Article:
5

I have a bibliography which contains the character \={u} in an author's name. This should be the letter u with a bar on top. When executing pdflatex -> biber -> pdflatex, I get the error message:

Package inputenc Error: Unicode char \u8:? not set up for use with LaTex (where ? is the character I would like to see)

The character is printed correctly when entered in normal text.
The error doesn't occur when I'm not using the package biblatex, but create my bibliography with bibtex.
Does anyone have an idea, how I can enter this character in my bibliography?

Here is a minimal example of the main file :

\documentclass[a4paper, 11pt,BCOR=1.5cm]{scrbook}

\usepackage[utf8]{inputenc}
\usepackage[backend=biber]{biblatex}
\addbibresource{MinEx_ubar_Bib.bib}

\begin{document}
   Bl\={u}b
   bla \cite{ubar} 

   \printbibliography
\end{document}

The corresponding .bib looks like this:

@Article{ubar,
Title                    = {blabla},
Author                   = {Bl\={u}b},
Journal                  = {xxx},
Year                     = {2013},
}
5

For several reasons, when the utf8 option to inputenc is given, Biber will see it and it will translate accented letters in the .bib file to their Unicode counterparts; for instance, \'e will become é and \=u will become ū.

However, the utf8 option doesn't define all characters in Unicode; some of them still need a definition.

\begin{filecontents*}{\jobname.bib}
@Article{ubar,
Title                    = {blabla},
Author                   = {Bl\={u}b},
Journal                  = {xxx},
Year                     = {2013},
}
\end{filecontents*}

\documentclass[a4paper]{article}

\usepackage[utf8]{inputenc}
\usepackage{newunicodechar}

\usepackage[backend=biber]{biblatex}
\addbibresource{\jobname.bib}

\newunicodechar{ū}{\=u}

\begin{document}
Bl\={u}b Blūb
bla \cite{ubar}

\printbibliography
\end{document}

Instead of loading newunicodechar you could do

\DeclareUnicodeCharacter{016B}{\=u}

in place of \newunicodechar{ū}{\=u}. Another way to solve this particular problem is to add

\input{ix-utf8enc.dfu}

just after \usepackage[utf8]{inputenc}, because this adds more Unicode characters that can be produced with the standard font encodings.

enter image description here

I changed to article in order to get just one page; the filecontents* environment is used to keep the example self-contained

  • Isn't that a dupe? We have so many of that kind. – Johannes_B Mar 26 '15 at 18:57
  • @Johannes_B Possibly so. The problem is that the unknown character is always a new one. – egreg Mar 26 '15 at 19:00
  • Thanks. I don't understand why I don't need to define the character for usage in the main text. But since I'll probably never need such characters again, I don't care too much. Sorry if it is a dupe - I searched quite some time, but it is difficult to find something you even can't type on your keyboard... – coccinelle Mar 26 '15 at 19:16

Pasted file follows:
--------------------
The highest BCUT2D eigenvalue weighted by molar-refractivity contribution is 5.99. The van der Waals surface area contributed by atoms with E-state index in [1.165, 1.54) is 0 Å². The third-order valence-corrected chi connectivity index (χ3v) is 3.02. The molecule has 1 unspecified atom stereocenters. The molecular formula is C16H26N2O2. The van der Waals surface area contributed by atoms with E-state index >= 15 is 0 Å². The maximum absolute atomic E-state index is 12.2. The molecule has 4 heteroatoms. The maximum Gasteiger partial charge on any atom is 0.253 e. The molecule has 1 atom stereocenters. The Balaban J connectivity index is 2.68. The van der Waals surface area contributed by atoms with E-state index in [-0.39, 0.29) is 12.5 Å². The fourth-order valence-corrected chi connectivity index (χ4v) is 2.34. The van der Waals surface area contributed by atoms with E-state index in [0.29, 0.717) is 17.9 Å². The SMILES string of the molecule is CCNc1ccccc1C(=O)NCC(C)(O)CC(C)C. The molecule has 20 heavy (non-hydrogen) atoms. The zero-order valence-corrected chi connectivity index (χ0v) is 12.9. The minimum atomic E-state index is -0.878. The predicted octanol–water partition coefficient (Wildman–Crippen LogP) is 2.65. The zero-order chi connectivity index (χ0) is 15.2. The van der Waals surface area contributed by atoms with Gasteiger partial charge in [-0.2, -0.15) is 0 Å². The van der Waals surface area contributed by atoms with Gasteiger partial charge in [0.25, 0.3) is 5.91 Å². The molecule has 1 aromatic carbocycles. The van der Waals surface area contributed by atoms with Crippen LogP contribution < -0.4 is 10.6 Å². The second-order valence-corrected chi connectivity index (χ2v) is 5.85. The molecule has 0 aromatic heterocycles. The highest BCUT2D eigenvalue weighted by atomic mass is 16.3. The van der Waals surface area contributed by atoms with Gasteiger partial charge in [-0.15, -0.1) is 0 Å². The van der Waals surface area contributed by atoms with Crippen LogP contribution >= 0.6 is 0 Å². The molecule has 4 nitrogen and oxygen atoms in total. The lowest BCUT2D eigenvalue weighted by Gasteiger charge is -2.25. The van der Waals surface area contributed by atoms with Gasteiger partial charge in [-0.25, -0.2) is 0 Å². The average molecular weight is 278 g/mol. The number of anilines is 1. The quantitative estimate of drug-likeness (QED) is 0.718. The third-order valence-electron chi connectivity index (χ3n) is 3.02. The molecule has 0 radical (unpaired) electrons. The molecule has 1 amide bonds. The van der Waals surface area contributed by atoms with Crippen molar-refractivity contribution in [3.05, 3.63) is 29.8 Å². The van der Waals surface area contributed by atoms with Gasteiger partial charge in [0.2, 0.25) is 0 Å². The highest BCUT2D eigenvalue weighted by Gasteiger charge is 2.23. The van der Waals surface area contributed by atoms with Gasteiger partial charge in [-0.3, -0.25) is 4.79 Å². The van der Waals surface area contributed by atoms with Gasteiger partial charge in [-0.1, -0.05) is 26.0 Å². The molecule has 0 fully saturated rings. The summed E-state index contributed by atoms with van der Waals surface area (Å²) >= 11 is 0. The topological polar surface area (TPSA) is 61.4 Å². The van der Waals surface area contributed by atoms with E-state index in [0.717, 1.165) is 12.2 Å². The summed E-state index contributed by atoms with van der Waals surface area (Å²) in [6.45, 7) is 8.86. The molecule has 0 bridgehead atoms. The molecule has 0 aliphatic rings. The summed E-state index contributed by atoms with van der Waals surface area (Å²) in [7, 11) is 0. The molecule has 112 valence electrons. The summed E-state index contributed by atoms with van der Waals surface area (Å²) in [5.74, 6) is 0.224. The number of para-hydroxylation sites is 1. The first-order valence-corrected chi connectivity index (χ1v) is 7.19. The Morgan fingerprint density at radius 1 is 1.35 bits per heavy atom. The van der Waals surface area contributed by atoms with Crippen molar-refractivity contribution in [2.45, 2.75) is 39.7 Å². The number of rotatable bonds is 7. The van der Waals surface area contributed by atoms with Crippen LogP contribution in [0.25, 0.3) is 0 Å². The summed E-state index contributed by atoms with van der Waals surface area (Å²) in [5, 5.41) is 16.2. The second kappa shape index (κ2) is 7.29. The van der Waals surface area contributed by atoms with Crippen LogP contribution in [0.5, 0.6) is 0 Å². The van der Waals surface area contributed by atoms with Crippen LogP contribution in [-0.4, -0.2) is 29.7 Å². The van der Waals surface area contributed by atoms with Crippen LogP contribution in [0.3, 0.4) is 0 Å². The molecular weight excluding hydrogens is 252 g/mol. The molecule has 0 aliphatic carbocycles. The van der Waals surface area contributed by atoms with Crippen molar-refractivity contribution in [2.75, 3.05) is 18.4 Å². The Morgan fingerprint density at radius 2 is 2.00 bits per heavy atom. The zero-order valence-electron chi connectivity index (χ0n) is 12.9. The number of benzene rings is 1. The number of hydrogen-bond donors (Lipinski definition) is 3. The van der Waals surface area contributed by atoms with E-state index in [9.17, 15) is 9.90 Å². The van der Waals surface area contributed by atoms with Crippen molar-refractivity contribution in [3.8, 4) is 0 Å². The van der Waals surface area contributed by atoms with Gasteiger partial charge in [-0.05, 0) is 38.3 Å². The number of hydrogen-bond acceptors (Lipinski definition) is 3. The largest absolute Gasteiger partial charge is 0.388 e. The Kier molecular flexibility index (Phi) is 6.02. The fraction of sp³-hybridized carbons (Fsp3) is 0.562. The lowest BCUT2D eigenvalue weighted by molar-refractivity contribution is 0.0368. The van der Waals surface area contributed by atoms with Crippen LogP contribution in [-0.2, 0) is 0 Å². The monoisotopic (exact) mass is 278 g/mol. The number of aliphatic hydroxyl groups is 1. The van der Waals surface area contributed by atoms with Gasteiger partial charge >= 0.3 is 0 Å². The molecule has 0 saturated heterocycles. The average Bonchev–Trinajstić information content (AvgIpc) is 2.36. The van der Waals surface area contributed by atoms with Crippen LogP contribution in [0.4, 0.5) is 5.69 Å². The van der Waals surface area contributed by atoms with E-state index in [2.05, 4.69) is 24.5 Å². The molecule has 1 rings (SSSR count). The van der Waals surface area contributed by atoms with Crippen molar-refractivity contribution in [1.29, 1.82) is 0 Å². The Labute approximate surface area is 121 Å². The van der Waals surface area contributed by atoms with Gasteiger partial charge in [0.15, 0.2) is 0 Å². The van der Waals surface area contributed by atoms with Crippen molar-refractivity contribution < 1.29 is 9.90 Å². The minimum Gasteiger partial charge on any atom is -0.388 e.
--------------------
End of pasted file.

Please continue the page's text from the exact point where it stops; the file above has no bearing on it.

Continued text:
• @coccinelle You are inputting the character in its low level form, but biber is converting it to real unicode, since your document is utf8 encoded. Might be worth adding to the answer, if no other is floating around. – Johannes_B Mar 26 '15 at 20:07
3

You can also workaround this problem with biber, specifying

biber --output_safechars --output_safecharsset=full <main[.bcf]>

I have tested this with version 1.8 and biblatex 2.8a. (There might be some more options in biber 1.9 and the future)

Biber encodes the original source for two reasons. First, to keep consistency with the authors, i.e. \"{O}leg Smith and Öleg Smith are treated the same. Second, to allow the program to use normalised LaTeX macros in the output (ref. the manual section 3.6)
They also state that the actual problem is the limited UTF-8 subset of inputenc. They further recommend the use of XeTeX or LuaTeX since they come with full UTF-8 support.

 --output_safechars
       Try to convert UTF-8 chars into LaTeX macros when writing the
       output.  This can prevent unknown char errors when using PDFLaTeX
       and inputenc as this doesn't understand all of UTF-8. Note, it is
       better to switch to XeTeX or LuaTeX to avoid this situation. By
       default uses the --output_safecharsset "base" set of characters.
       The legacy option --bblsafechars is supported as an alias.

  --output_safecharsset=[recode set name]
       The set of characters included in the conversion routine for
       --output_safechars. Set to "full" to try harder with a much larger
       set or "base" to use a basic set. Default is "base" which is fine
       for most use cases. You may need to load more macro packages to
       deal with the results of "full" (Dings, Greek characters, special
       symbols etc.). The recode sets are defined in the reencoding data
       file which can be customised. See the --recodedata option and the
       PDF manual.  The legacy option --bblsafecharsset is supported as an
       alias.
\begin{filecontents}{\jobname.bib}
@Article{ubar,
author = {Bl\={u}b},
title = {blabl\={a}},
journal = {xxxx},
year = {2013}
}
\end{filecontents}

\documentclass{article}
\usepackage[utf8]{inputenc}
\usepackage[T1]{fontenc}
\usepackage[backend=biber]{biblatex}
\addbibresource{\jobname.bib}

\begin{document}
    \nocite{*}
    \printbibliography
\end{document}

output

Compare also the option --decodecharsset=full as mentioned in my answer to biber eating \langle and \rangle commands. I believe in biber 1.9 they have added a nullset, allowing you to turn off conversion. This, however, might lead to unwanted side effects.

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